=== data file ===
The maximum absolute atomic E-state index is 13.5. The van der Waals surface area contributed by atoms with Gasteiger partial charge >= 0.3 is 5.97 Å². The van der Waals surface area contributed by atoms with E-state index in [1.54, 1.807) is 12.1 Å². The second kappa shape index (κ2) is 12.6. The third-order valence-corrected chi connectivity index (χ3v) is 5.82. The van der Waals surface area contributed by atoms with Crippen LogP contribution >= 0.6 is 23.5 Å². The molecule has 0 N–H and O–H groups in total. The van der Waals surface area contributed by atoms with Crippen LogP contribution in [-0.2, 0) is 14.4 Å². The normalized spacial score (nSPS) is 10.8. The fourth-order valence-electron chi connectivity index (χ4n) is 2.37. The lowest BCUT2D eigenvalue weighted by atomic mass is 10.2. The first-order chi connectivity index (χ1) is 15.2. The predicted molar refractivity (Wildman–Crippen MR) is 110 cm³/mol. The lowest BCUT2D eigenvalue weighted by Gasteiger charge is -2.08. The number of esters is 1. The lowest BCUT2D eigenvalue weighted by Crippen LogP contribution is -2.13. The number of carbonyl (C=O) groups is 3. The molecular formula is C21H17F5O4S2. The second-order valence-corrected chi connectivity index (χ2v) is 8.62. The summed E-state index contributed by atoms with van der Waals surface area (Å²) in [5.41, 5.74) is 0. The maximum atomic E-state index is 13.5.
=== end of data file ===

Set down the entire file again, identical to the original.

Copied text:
The maximum absolute atomic E-state index is 13.5. The van der Waals surface area contributed by atoms with Gasteiger partial charge >= 0.3 is 5.97 Å². The van der Waals surface area contributed by atoms with E-state index in [1.54, 1.807) is 12.1 Å². The second kappa shape index (κ2) is 12.6. The third-order valence-corrected chi connectivity index (χ3v) is 5.82. The van der Waals surface area contributed by atoms with Crippen LogP contribution >= 0.6 is 23.5 Å². The molecule has 0 N–H and O–H groups in total. The van der Waals surface area contributed by atoms with Crippen LogP contribution in [-0.2, 0) is 14.4 Å². The normalized spacial score (nSPS) is 10.8. The fourth-order valence-electron chi connectivity index (χ4n) is 2.37. The lowest BCUT2D eigenvalue weighted by atomic mass is 10.2. The first-order chi connectivity index (χ1) is 15.2. The predicted molar refractivity (Wildman–Crippen MR) is 110 cm³/mol. The lowest BCUT2D eigenvalue weighted by Gasteiger charge is -2.08. The number of esters is 1. The lowest BCUT2D eigenvalue weighted by Crippen LogP contribution is -2.13. The number of carbonyl (C=O) groups is 3. The molecular formula is C21H17F5O4S2. The second-order valence-corrected chi connectivity index (χ2v) is 8.62. The summed E-state index contributed by atoms with van der Waals surface area (Å²) in [5.41, 5.74) is 0. The maximum atomic E-state index is 13.5.